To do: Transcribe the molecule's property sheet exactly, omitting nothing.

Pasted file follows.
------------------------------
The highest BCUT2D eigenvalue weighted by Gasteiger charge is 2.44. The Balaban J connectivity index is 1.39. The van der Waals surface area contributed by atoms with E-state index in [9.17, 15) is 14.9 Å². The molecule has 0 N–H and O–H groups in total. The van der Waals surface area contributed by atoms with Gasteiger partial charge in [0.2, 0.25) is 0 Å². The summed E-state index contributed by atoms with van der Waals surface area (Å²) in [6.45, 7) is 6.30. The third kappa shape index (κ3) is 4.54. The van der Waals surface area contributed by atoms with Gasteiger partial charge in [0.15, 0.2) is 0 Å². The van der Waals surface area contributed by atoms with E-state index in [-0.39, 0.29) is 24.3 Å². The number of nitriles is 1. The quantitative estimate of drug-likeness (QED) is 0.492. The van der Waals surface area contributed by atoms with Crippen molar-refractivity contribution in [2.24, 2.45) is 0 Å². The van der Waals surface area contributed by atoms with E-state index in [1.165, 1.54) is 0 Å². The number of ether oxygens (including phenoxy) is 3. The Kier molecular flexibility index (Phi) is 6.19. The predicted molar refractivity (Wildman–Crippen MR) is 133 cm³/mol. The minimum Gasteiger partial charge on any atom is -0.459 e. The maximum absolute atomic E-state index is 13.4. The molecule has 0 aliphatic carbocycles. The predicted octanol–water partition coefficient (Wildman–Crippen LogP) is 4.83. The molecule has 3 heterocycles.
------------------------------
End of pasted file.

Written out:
The highest BCUT2D eigenvalue weighted by Gasteiger charge is 2.44. The Balaban J connectivity index is 1.39. The van der Waals surface area contributed by atoms with E-state index in [9.17, 15) is 14.9 Å². The molecule has 0 N–H and O–H groups in total. The van der Waals surface area contributed by atoms with Gasteiger partial charge in [0.2, 0.25) is 0 Å². The summed E-state index contributed by atoms with van der Waals surface area (Å²) in [6.45, 7) is 6.30. The third kappa shape index (κ3) is 4.54. The van der Waals surface area contributed by atoms with Gasteiger partial charge in [0.15, 0.2) is 0 Å². The van der Waals surface area contributed by atoms with E-state index in [-0.39, 0.29) is 24.3 Å². The number of nitriles is 1. The quantitative estimate of drug-likeness (QED) is 0.492. The van der Waals surface area contributed by atoms with Crippen molar-refractivity contribution in [2.24, 2.45) is 0 Å². The van der Waals surface area contributed by atoms with E-state index in [1.165, 1.54) is 0 Å². The number of ether oxygens (including phenoxy) is 3. The Kier molecular flexibility index (Phi) is 6.19. The predicted molar refractivity (Wildman–Crippen MR) is 133 cm³/mol. The minimum Gasteiger partial charge on any atom is -0.459 e. The maximum absolute atomic E-state index is 13.4. The molecule has 0 aliphatic carbocycles. The predicted octanol–water partition coefficient (Wildman–Crippen LogP) is 4.83. The molecule has 3 heterocycles.